Memorial Day is the baseball season's first significant checkpoint, so if your favorite team is in first place, throw some burgers on the grill and invite the neighbors over. As for the historical significance, draw from it what you will.Since the start of divisional play in 1969, teams that were
Memorial Day is the baseball season's first significant checkpoint, so if your favorite team is in first place, throw some burgers on the grill and invite the neighbors over. As for the historical significance, draw from it what you will.
Since the start of divisional play in 1969, teams that were in first place on Memorial Day had about a 50-50 chance of finishing there -- 74 of 151. What we're all getting is a full day of holiday baseball, with the Astros and Yankees starting it in the Bronx at 1:05 p.m. ET, and the Phillies and Dodgers starting seven hours later at Dodger Stadium.
Let's run down the schedule and pick our favorite game of each day this week:
Monday: Astros at Yankees (1:05 p.m. ET, ESPN, MLB.TV)
When the Astros last saw Yankee Stadium, they'd just lost three straight American League Championship Series games and were on the brink of elimination. But they handed the baseball to Justin Verlander, who'll start on Monday, in Game 6 at home and never trailed again, winning the final two contests, 7-1, and, 4-0.
Verlander has never been better than he is right now -- 1.08 ERA and 0.71 WHIP -- and will be matched against Yankees rookie Domingo German, who has been hit hard in his last two starts. German's four shutout innings in relief of injured Jordan Montgomery on May 1 helped the Yankees to a 4-0 victory over the Astros at Minute Maid Park.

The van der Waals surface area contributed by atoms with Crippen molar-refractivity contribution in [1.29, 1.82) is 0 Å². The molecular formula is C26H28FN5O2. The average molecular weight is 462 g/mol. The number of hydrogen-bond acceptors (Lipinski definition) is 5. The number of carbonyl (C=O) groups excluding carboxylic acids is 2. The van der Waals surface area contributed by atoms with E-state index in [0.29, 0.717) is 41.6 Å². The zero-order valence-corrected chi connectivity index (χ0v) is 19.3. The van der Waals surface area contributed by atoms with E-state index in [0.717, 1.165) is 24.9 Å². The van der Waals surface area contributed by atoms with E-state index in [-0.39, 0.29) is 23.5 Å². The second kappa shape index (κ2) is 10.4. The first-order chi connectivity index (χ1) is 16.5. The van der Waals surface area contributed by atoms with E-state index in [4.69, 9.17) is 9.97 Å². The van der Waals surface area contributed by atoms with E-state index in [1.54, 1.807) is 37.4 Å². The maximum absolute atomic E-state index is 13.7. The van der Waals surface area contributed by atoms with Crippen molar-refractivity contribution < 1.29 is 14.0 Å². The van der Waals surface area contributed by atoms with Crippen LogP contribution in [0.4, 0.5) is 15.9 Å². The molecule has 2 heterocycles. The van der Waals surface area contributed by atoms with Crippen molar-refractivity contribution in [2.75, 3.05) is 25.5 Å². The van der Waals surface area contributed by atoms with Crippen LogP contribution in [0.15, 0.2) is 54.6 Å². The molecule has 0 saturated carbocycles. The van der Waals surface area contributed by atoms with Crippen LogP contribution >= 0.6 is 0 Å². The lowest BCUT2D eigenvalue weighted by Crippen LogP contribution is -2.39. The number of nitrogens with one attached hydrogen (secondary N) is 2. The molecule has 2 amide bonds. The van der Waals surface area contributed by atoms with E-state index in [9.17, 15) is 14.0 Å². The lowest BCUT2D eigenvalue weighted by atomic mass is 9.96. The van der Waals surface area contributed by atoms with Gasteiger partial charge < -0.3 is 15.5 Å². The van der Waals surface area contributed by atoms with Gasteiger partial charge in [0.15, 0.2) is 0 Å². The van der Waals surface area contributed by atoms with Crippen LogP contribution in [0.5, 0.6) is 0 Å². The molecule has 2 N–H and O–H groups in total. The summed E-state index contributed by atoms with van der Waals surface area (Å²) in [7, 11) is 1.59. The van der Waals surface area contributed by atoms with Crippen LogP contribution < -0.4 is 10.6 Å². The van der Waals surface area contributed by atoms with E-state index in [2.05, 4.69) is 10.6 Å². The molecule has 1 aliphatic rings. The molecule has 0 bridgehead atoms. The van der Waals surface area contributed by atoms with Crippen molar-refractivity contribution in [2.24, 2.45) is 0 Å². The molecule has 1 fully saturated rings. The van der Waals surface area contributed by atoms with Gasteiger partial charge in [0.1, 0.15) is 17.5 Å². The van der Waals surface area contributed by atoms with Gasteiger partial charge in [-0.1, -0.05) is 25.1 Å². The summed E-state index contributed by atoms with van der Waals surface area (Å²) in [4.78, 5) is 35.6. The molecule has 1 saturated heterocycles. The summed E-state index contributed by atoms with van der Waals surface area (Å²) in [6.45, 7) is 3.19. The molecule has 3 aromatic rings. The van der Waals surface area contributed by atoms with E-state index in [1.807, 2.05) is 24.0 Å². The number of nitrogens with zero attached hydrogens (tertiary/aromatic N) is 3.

Tuesday: Phillies at Dodgers (10:10 p.m. ET, MLB.TV)
This series amounts to a litmus test. We're just not sure for which team. The Phillies have passed every test so far even though the Nationals remain the nearly consensus favorite to win the National League East. As for the Dodgers, they've bounced back from a 16-26 start behind a pitching staff that has been as good as any in recent weeks.
Right-hander Jacob Arrieta makes his 10th start for the Phillies after allowing more than two earned runs only once in his first nine outings. Righty Kenta Maeda has strung together 14 2/3 shutout innings in his last two starts and is one of the reasons the Dodgers have crept back toward .500.
Wednesday: Angels at Tigers (7:10 p.m. ET, MLB.TV)
One of the most significant starts of the season will take place a few hours before this game when Cardinals right-hander Alex Reyes makes his first start in almost two years. His return from Tommy John surgery adds to a pitching staff that is already one of baseball's best and would seem to solidly position the Cardinals for a return to the postseason.
But we just can't quit Shohei Ohtani, who seems likely to make his eighth pitching start for the Angels (manager Mike Scioscia has not confirmed) on Wednesday. Perhaps it's the highest possible compliment that we're no longer surprised that he's succeeding as a bona fide two-way player.